On Easter Sunday, the New York Rangers squandered an early 2-goal lead against the Philadelphia Flyers en route to a 4-2 loss that evened their first round series at one game apiece. The sad part of the loss was that it was entirely preventable. All the Rangers needed to do was watch the game between the Pittsburgh Penguins and the Columbus Blue Jackets the day before. In that game, the Pens also held a 2-goal lead early in the contest. They then proceeded down a path that allowed their opponent to regain momentum and ultimately win the game–sound familiar? While not all the particulars are the same (the Rangers did not have as much trouble with passing), the similarities are striking. Striking enough to call it a second official case of “Penguinitis”.
Turnovers killed the Rangers on Sunday just as surely as they did the Penguins on Saturday. The Blueshirts gave the puck away more than twice as much as the Flyers did, with Brad Richards and Derek Stepan “leading” the way with 3 apiece. Even the usually rock-solid Ryan McDonagh had two giveaways in the game. In the Stanley Cup Playoffs, puck possession is more than nine tenths of the game. Each giveaway is magnified in importance, as the team that controls the puck can dictate pace and control the game. In game 2, the Flyers did both–thanks in large part to Blueshirt turnovers.
In our earlier series preview, we warned against the Rangers trying to “out-muscle the Flyers”. By this, we mean to avoid getting baited into retaliatory penalties and keep the play “between the whistles”. The Flyers are at their best when they can agitate the other team and provoke them into a physical response after the play is done. In game one (and to some extent, the first period of game 2), the Rangers did not take the bait–and their speed, skill, and puck possession game had the Flyers running in circles. Then came the second period of game two, and the Rangers forgot that lesson. More and more post-whistle scrums developed, with predictable results. In a classic case of Penguinitis, a breakdown in discipline proved fatal to the Rangers chances.
For the most part, it didn’t seem like a lack of communication was a problem for the Rangers in game 2. But then, the Penguinitis reared it’s ugly head again. With time winding down in the third period, and trailing 3-2, the Rangers tried to pull goalie Henrik Lundqvist for an extra skater. I say “tried”, because as Lundqvist got closer to the Rangers bench, the Flyers regained possession of the puck (see “Turnovers”, above). What happened next was a classic breakdown in communications. Lundqvist, knowing that he would be giving Philly an easy goal if he continued to the bench, reversed course to keep protecting the net. At that exact moment, Brad Richards jumped out onto the ice and, instead of jumping back into the bench, continued on into the play. Of course, the Rangers were then called for too many men on the ice–the Penguinitis had sealed their fate.
At first, I wasn’t sure that “arrogance” really fit with what caused the Rangers’ demise in game 2. Upon further review, however, some of the Rangers actions in this game really do appear arrogant. After scoring two quick and easy goals even while the Flyers were setting a blistering pace, they simply stopped moving their feet. The Penguinitis was already starting to flare up late in the first period, when Claude Giroux’s flip pass to Jakub Voracek sailed right over Ryan McDonagh’s head, catching him flat-footed and unable to catch up to Voracek as the speedy winger scored the first Flyer goal.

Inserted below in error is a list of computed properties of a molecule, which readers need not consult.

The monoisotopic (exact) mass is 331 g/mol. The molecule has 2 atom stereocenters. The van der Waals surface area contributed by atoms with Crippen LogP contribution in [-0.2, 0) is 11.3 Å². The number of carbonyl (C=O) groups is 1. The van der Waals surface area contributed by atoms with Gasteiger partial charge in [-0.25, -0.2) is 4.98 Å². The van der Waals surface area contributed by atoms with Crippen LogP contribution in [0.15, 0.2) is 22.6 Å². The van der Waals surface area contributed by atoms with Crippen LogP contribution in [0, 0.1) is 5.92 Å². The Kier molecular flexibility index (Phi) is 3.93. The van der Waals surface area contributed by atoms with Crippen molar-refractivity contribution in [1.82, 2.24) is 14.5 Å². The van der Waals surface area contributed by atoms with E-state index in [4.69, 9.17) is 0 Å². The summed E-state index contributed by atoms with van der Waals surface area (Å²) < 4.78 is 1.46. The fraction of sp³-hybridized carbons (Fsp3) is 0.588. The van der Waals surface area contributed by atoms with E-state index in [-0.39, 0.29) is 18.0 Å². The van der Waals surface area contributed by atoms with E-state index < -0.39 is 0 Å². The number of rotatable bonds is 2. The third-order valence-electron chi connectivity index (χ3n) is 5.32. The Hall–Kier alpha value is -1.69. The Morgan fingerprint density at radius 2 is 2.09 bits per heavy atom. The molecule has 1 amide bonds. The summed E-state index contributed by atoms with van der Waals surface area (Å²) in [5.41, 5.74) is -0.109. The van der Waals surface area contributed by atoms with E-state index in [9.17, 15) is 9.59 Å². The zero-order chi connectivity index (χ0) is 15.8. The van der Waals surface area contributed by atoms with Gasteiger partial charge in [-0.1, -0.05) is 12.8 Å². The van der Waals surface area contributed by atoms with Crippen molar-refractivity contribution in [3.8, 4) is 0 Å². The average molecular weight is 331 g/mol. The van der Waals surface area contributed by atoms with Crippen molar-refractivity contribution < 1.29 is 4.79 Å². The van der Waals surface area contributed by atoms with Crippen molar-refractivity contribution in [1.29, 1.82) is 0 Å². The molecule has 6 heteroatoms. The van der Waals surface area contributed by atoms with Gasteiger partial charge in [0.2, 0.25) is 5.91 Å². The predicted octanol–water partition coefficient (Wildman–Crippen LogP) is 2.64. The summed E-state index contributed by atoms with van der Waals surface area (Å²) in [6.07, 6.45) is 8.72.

Now, that was only one play, and does not necessarily indicate a larger problem. However, the flat-footedness continued into the second period and directly led to two more Flyer goals. It was as though the Rangers felt that they could continue outskating the Flyers without actually… you know… skating. If that’s not arrogance, and therefore Penguinitis, I don’t know what is.
But the issues don’t stop there. Even the coaching staff seemed affected by Penguinits. In his post-game interview, Rangers coach Alain Vigneault said that he considered the second period “our best period of the night.” He seemed to be writing off the defensive lapses and holding up the Rangers 17-9 advantage in shots for that period. But not all shots are created equal–the Rangers 9 shots in the first period were of much higher quality, and two of those resulted in their only two goals. Instead of continuing to move the puck laterally (forcing Flyers goalie Ray Emery to move side-to-side, where he is weaker), the Rangers second period barrage of shots were almost completely from the outside, with no lateral movement, and no bodies in front of Emery. By allowing Emery time to set up on every single attempt and see the shot coming, they made life easy for him. Whether this is truly Penguinitis or not can be debated–as the Rangers have valued quantity over quality much of the year. It’s why they were second in the NHL in shots during the regular season, but 18th in goals.
Final Diagnosis – Acute Penguinitis
The current playoffs have seen leads disappear by the truckload. It seems no team is immune–even the Columbus Blue Jackets experienced Penguinitis-like-symptoms in their third game against…. the Pittsburgh Penguins. It’s become a full-fledged epidemic–and it’s obviously contagious and spreading. The Rangers have now caught it. The good news is that the effects tend to be short-lived, but as we get further into the first round, a one-game bout of Penguinitis could very well end somebody’s season.
Kevin has been covering the Florida Panthers and New York Rangers for The Hockey Writers since the 2013-14 season. Before that, he has written about, played, and coached hockey at all levels. He grew up a Rangers fan in the Southern Tier of New York State, but now lives in the Atlanta area with his wife and two sons. You can reach him on Twitter as @kmizTHW , or via email (firstname.lastname@example.org).